Today’s industry trades are filled with headlines surrounding the demise of the third-party cookie. It makes sense; after all, this is truly an inflection point for an industry that has for so long relied on this simple piece of code to solve complex marketing needs.
Rather than assuaging marketers’ concerns, all of this coverage is creating a significant amount of apprehension around what happens in a world without cookies. In fact, 67% of marketers feel a combination of disappointed, frustrated, overwhelmed, helpless, and confused by the news.
This tumult has generated a glut of new options for advertisers as there are many identity solutions trying to fill the void left by the third-party cookie. Today, there are dozens of different identity and contextual solutions in development, meaning that even the savviest CMOs are having difficulty keeping up with the different approaches to a world without cookies.
The silver lining here is that the third-party cookie was suboptimal to begin with. While the industry is panicked, the truth is that the entire advertising ecosystem is better off in a world without cookies. This is a moment to move towards technologies that are better for brands, agencies, software providers, publishers and (most critically) consumers.
Marketers navigating this cookieless world should ask more of their technology providers to readily understand the options ahead of them. Here are some key questions to ask your DSP partner to ensure they’re ready for a world without cookies.
How will my advertising campaigns be impacted when cookies go away?
It should first be noted that cookies are already absent in many marketer moments today. Devices like connected TVs, browsers like Safari, operating systems like iOS and mobile apps are all already cookieless environments today.
Cookie deprecation has impact on marketers’ campaigns across almost all dimensions:
- Reach: marketers need new ways to target and reach their customers and prospects
- Personalization: limited behavioral data will make personalization difficult
- Campaign Management: basic capabilities like frequency capping and A/B testing will be challenged
- Performance Management: analytics and attribution based on third-party cookies will be lost, causing additional fragmentation
Thankfully, people-based approaches in cookieless environments can solve for all of these considerations.
What should we look for in an alternative to the third-party cookie?
Many cookie-based DSPs are now working on alternative identifiers to replace the third-party cookie as a proxy for identity. Many of these approaches, however, are unfinished, unproven and unknown.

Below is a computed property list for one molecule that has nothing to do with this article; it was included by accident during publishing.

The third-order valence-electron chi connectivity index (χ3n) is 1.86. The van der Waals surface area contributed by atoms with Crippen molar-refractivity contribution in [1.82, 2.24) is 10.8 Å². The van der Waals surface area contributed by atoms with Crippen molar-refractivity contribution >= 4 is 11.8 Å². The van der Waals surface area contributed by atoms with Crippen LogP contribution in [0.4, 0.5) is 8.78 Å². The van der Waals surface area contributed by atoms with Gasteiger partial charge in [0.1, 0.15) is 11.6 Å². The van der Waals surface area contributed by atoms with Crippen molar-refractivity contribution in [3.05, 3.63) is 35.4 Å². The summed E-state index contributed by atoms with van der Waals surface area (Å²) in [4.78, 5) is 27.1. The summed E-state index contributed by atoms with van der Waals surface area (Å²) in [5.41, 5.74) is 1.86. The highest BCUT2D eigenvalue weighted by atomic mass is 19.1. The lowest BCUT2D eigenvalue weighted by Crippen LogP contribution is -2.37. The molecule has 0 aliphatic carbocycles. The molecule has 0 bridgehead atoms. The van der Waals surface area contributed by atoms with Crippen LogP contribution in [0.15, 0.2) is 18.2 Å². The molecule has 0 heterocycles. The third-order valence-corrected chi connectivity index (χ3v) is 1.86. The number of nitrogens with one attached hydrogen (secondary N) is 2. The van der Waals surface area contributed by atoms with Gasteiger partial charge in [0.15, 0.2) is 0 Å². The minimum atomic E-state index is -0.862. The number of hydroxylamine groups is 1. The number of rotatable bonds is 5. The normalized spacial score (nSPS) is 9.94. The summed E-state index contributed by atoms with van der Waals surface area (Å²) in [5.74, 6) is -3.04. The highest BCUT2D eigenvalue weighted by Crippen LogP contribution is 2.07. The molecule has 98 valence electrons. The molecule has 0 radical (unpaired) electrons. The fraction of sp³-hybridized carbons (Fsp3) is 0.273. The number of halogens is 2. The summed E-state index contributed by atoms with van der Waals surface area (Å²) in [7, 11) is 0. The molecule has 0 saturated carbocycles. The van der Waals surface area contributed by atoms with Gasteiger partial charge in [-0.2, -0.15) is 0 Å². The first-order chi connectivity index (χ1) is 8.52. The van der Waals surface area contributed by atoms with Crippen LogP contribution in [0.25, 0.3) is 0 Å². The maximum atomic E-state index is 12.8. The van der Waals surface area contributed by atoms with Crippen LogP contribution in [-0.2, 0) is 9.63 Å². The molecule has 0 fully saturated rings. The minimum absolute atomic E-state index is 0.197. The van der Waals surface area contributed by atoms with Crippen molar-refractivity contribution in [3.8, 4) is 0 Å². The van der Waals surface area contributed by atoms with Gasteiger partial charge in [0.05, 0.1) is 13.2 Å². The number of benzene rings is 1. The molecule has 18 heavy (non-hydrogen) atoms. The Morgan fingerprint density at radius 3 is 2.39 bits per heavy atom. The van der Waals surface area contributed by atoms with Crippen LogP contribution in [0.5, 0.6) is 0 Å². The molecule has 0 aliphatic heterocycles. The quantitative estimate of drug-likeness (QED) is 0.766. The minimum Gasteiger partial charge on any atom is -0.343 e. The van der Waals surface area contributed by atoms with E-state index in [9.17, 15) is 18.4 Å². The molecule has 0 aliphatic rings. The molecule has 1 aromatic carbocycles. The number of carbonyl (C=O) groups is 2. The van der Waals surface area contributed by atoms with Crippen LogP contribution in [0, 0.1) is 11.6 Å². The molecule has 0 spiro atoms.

Marketers should look for some key criteria in vetting these approaches:
- Addressability: the alternative identifier should enable targetability and reach/frequency management across all manner of channels and devices
- Measurability: accurate measurement of all media channels to true business outcomes and return on ad spend should be central to any new approach
- Sustainability: with third-party cookies and mobile ad IDs becoming less reliable, any new identifier should be persistent and privacy-compliant for scalability
A people-based approach has the promise to deliver on these criteria
What does it mean to be people-based and why does it matter?
A people-based approach is one premised on deterministic (or identity-based) data as opposed to cookies or anonymous device identifiers. While it enables both better targeting and measurement than a cookie-based approach, the benefits of a people-based approach extend to accurate reach and frequency management to provide a better customer experience.
More critically, the only way to ensure privacy compliance is through known, identity-based data. This gives consumers more visibility and control over their data, inclusive of an opt-out capability.
Why does a household approach make sense?
Given the ongoing challenges to individual-level tracking and the rise of connected TV, a household-level approach makes sense for marketers. Marketers can still make meaningful connections with their customers and prospects, but in a way that puts the consumer first.
From a marketing standpoint, the consumer household has always been regarded as the decision-making unit – from cars to travel to home furnishings to consumer goods like groceries, this powerful clustered unit has always been important for marketer engagement.
A people-based, household-level approach still allows for the deployment of audience targeting, the management of reach and frequency and the measurement of outcomes, driving smarter media strategies that reduce waste and drive efficiency. Adelphic leverages the Viant Household ID to enable marketers to target at the household level, and you can learn more about that here.
All told, the cookieless world doesn’t have to be a confusing or overwhelming place for marketers. With the right partner, it can mean a better future for brands, agencies and consumers alike.